Saturday, May 11, 2013

Setting up SSH public/private keys

Setting up SSH public/private keys

This will be a short introduction "for dummies" describing how to generate and setup ssh keys between two computers.
I will be using OpenSSH version but process is similar for commercial distributions like SSH Tectia or VShell.
However you must be aware that connectivity between two different vendors my require some additional work (like converting OpenSSH public key to Tectia format before using it).

Generating SSH Keys


On the source machine (host from which you will be initiating the connection) run:
[mike@client ~]$ ssh-keygen -t dsa
Generating public/private dsa key pair.
Enter file in which to save the key (/home/mike/.ssh/id_dsa):
Created directory '/home/mike/.ssh'.
Enter passphrase (empty for no passphrase):
Enter same passphrase again:
Your identification has been saved in /home/mike/.ssh/id_dsa.
Your public key has been saved in /home/mike/.ssh/
The key fingerprint is:
The key's randomart image is:
+--[ DSA 1024]----+
|          o.o    |
|         . + o . |
|          . E =  |
|           . * . |
|        S . o + .|
|         o o + + |
|        . o . O  |
|         .     B |
|              . .|
[mike@client ~]$

You may accept default path and filenames (~/.ssh/id_dsa - private key, ~/.ssh/ - public key) or provide your own.
When prompted for secret passphrase you may choose to provide such one (but then you will be asked for this passphrase every time when using this key pair) or leave this field empty to allow passwordless connectivity.

Remember to keep correct permissions to .ssh folder and its contents - some SSH versions may not work if those rights are not setup properly:
[mike@client ~]$ chmod 700 .ssh
Private key should always be readable by its owner only - this file stays on the source server and should never be shared with anyone:
[mike@client ~]$ chmod 400 .ssh/id_dsa
Public key should be writable by its owner only but it can be read by others - this file may be shared to other servers to allow passwordless connectivity:
[mike@client ~]$ chmod 644 .ssh/

Now you need to transfer public key ( to the destination machine:
[mike@client ~]$ scp ~/.ssh/

On the destination machine add recently copied public key to authorized_keys2 file:
[mike@server ~]$ mkdir .ssh
[mike@server ~]$ cat >> .ssh/authorized_keys2
[mike@server ~]$ chmod 700 .ssh
[mike@server ~]$ chmod 644 .ssh/authorized_keys2

Finally you may test passwordless connectivity between two hosts:
[mike@client ~]$ ssh server
Last login: Sat May 11 18:23:34 2013 from
[mike@server ~]$ 


Limit public key to selected hosts only

This may be an additional layer of security - you may allow only selected machines to be able to logon using selected public key.
If you know that mike will be always connecting from one host you may specify its ip address or dns name. You may also provide subnet, domain or combine both options.
Edit ~/.ssh/authorized_keys2 and add from= directive.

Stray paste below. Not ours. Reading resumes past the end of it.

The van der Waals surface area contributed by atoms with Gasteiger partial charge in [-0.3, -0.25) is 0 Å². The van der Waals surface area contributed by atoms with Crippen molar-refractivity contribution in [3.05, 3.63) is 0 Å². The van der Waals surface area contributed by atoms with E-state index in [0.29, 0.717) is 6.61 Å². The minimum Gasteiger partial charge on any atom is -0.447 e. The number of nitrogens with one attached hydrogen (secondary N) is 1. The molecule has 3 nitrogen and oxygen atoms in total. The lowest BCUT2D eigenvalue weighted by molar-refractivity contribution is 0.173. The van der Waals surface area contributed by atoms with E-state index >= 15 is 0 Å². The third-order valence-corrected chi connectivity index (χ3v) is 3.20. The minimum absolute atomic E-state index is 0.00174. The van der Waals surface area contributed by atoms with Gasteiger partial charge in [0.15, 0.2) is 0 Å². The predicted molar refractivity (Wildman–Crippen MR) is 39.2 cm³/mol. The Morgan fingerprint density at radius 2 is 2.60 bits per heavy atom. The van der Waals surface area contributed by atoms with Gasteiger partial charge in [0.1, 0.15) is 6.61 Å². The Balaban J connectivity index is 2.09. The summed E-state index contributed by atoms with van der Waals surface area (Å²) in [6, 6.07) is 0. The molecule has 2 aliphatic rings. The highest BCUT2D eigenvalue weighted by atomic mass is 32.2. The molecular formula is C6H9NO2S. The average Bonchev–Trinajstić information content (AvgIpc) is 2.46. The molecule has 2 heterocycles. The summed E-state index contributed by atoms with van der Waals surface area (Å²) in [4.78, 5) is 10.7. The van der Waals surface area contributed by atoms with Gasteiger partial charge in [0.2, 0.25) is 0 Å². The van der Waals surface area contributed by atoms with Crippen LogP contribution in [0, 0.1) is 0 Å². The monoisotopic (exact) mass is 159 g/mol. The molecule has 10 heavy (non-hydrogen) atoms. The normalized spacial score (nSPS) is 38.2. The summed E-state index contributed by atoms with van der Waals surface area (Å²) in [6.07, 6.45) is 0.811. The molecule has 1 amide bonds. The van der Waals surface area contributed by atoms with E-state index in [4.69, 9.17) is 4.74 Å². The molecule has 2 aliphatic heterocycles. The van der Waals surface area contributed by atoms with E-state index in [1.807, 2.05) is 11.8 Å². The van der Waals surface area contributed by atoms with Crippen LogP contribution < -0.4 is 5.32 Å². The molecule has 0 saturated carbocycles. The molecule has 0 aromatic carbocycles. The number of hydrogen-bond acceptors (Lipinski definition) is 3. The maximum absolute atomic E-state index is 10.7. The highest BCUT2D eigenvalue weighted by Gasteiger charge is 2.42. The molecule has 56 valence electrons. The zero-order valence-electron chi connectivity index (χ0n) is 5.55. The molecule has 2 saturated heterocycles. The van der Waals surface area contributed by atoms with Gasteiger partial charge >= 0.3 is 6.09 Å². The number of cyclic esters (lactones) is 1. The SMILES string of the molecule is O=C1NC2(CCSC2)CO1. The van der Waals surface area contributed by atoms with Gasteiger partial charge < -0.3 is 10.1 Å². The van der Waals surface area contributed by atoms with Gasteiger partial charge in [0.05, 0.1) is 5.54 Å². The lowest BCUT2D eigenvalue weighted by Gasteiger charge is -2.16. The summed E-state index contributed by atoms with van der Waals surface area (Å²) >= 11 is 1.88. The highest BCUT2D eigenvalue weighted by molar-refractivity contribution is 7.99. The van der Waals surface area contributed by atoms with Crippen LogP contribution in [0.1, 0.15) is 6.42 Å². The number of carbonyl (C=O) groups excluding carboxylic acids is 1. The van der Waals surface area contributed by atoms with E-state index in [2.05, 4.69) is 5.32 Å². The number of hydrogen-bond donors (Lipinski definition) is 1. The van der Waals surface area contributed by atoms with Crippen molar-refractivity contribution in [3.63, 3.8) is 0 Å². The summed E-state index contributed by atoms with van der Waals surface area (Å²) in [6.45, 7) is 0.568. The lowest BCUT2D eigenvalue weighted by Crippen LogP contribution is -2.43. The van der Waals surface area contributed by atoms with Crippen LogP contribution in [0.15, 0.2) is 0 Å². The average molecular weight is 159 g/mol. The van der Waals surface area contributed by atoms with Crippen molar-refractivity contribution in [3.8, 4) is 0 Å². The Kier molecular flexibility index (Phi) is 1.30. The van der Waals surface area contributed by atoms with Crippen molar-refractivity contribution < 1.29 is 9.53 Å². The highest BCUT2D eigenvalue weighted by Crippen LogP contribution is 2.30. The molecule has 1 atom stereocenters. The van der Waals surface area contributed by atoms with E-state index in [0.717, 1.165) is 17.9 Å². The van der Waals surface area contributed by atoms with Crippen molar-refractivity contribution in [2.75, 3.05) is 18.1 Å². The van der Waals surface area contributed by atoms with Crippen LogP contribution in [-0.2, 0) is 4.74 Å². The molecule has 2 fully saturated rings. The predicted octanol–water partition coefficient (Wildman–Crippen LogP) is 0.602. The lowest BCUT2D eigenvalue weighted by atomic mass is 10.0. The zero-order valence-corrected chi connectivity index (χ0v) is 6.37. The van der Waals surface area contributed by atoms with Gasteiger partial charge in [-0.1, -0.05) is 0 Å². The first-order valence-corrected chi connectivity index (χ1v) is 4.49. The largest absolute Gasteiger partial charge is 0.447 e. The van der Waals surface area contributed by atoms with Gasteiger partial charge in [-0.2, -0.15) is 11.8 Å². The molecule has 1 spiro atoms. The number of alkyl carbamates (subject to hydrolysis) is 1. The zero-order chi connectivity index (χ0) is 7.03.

from="*" ssh-dss AAAAB3NzaC1kc3MAA...yfinIwP9ZSoi0LMUM6g==
This setup will allow hosts from domain to logon using mike's public key.

from="*," ssh-dss AAAAB3NzaC1kc3MAA...yfinIwP9ZSoi0LMUM6g==
This will allow hosts from domain and from host.

Check /var/log/secure or /var/log/authlog for entries related to sshd daemon.
Positive logon looks like:
May 11 18:42:46 server sshd[3064]: Accepted publickey for mike from port 46816 ssh2
May 11 18:42:46 server sshd[3064]: pam_unix(sshd:session): session opened for user mike by (uid=0)
Negative logon:
May 11 18:42:06 server sshd[3005]: Authentication tried for mike with correct key but not from a permitted host (host=, ip=

Limit public key to allow execution of one command only:

If you don't want to give somebody full shell access you may limit his access to one command only.
Using command= directive only chosen command will be executed when somebody will connect using particular key.
If he specify any other command during logon it will be ignored.

command="echo Bye Bye" ssh-dss AAAAB3NzaC1kc3MAA...yfinIwP9ZSoi0LMUM6g==
This setup will execute "echo Bye Bye" command after user will pass authentication process.
You may put here something more useful like svnserve or backup command.


I prefer to use PuTTY and PuTTYgen utility.

To generate ssh key pair start PuTTYgen select key type (rsa/dsa), its strength (number of bits, 1024 or more) and click on "Generate" option.
Then save public and private key in some safe location (lets call them id_dsa.ppk and

Copy public key to the destination's server using pscp command or copy&paste contents of that file while using PuTTY to some local file on destination server.
Once the public key is on the destination server you need to convert it first from PuTTY format to OpenSSH:
[mike@server ~]$ ssh-keygen -if >
Then add contents to ~/.ssh/authorized_keys2 file:
[mike@server ~]$ cat >> .ssh/authorized_keys2

Now start PuTTY, go to the Connection->Data settings and fill in "Auto-login username" field (specify username that will be used on the destination server).
Then go to Connection->SSH->Auth and select "Private key for authentication" file (id_dsa.ppk).
Go back to the Session list, provide destination server name or ip address and save this connection under specified name.

Connection from Windows-based client should work fine now.

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